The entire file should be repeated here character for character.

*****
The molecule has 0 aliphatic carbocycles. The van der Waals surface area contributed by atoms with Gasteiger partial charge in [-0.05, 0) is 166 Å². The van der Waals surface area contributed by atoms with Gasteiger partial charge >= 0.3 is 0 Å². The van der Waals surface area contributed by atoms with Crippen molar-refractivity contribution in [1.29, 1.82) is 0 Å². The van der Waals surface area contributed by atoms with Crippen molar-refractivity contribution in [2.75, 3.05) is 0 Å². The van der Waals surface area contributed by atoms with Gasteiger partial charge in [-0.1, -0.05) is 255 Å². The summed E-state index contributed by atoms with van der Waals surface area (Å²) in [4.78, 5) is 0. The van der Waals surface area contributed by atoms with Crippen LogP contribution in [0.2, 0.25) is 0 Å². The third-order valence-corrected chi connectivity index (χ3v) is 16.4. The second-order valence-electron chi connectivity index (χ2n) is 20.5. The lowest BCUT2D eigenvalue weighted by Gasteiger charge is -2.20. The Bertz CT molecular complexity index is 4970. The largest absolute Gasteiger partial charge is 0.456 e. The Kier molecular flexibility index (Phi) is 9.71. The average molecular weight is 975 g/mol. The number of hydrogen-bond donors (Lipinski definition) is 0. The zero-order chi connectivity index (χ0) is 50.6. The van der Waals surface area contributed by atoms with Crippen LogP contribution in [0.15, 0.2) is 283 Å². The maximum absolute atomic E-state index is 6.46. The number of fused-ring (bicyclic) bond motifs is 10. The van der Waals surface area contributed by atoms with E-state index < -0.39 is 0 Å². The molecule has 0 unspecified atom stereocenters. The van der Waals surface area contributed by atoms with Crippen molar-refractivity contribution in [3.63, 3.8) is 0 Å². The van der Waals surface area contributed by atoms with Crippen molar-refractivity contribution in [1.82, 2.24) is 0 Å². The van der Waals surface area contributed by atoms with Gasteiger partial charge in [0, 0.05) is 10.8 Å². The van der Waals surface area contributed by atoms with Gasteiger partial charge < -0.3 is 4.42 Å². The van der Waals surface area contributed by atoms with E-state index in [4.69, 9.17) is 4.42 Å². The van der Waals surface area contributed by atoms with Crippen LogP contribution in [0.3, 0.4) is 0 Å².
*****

The molecule has 0 aliphatic carbocycles. The van der Waals surface area contributed by atoms with Gasteiger partial charge in [-0.05, 0) is 166 Å². The van der Waals surface area contributed by atoms with Gasteiger partial charge >= 0.3 is 0 Å². The van der Waals surface area contributed by atoms with Crippen molar-refractivity contribution in [1.29, 1.82) is 0 Å². The van der Waals surface area contributed by atoms with Crippen molar-refractivity contribution in [2.75, 3.05) is 0 Å². The van der Waals surface area contributed by atoms with Gasteiger partial charge in [-0.1, -0.05) is 255 Å². The summed E-state index contributed by atoms with van der Waals surface area (Å²) in [4.78, 5) is 0. The van der Waals surface area contributed by atoms with Crippen LogP contribution in [0.2, 0.25) is 0 Å². The third-order valence-corrected chi connectivity index (χ3v) is 16.4. The second-order valence-electron chi connectivity index (χ2n) is 20.5. The lowest BCUT2D eigenvalue weighted by Gasteiger charge is -2.20. The Bertz CT molecular complexity index is 4970. The largest absolute Gasteiger partial charge is 0.456 e. The Kier molecular flexibility index (Phi) is 9.71. The average molecular weight is 975 g/mol. The number of hydrogen-bond donors (Lipinski definition) is 0. The zero-order chi connectivity index (χ0) is 50.6. The van der Waals surface area contributed by atoms with Crippen LogP contribution in [0.15, 0.2) is 283 Å². The maximum absolute atomic E-state index is 6.46. The number of fused-ring (bicyclic) bond motifs is 10. The van der Waals surface area contributed by atoms with E-state index < -0.39 is 0 Å². The molecule has 0 unspecified atom stereocenters. The van der Waals surface area contributed by atoms with Crippen molar-refractivity contribution in [3.63, 3.8) is 0 Å². The van der Waals surface area contributed by atoms with Crippen molar-refractivity contribution in [1.82, 2.24) is 0 Å². The van der Waals surface area contributed by atoms with Gasteiger partial charge in [0, 0.05) is 10.8 Å². The van der Waals surface area contributed by atoms with Gasteiger partial charge < -0.3 is 4.42 Å². The van der Waals surface area contributed by atoms with E-state index in [4.69, 9.17) is 4.42 Å². The van der Waals surface area contributed by atoms with Crippen LogP contribution in [0.3, 0.4) is 0 Å².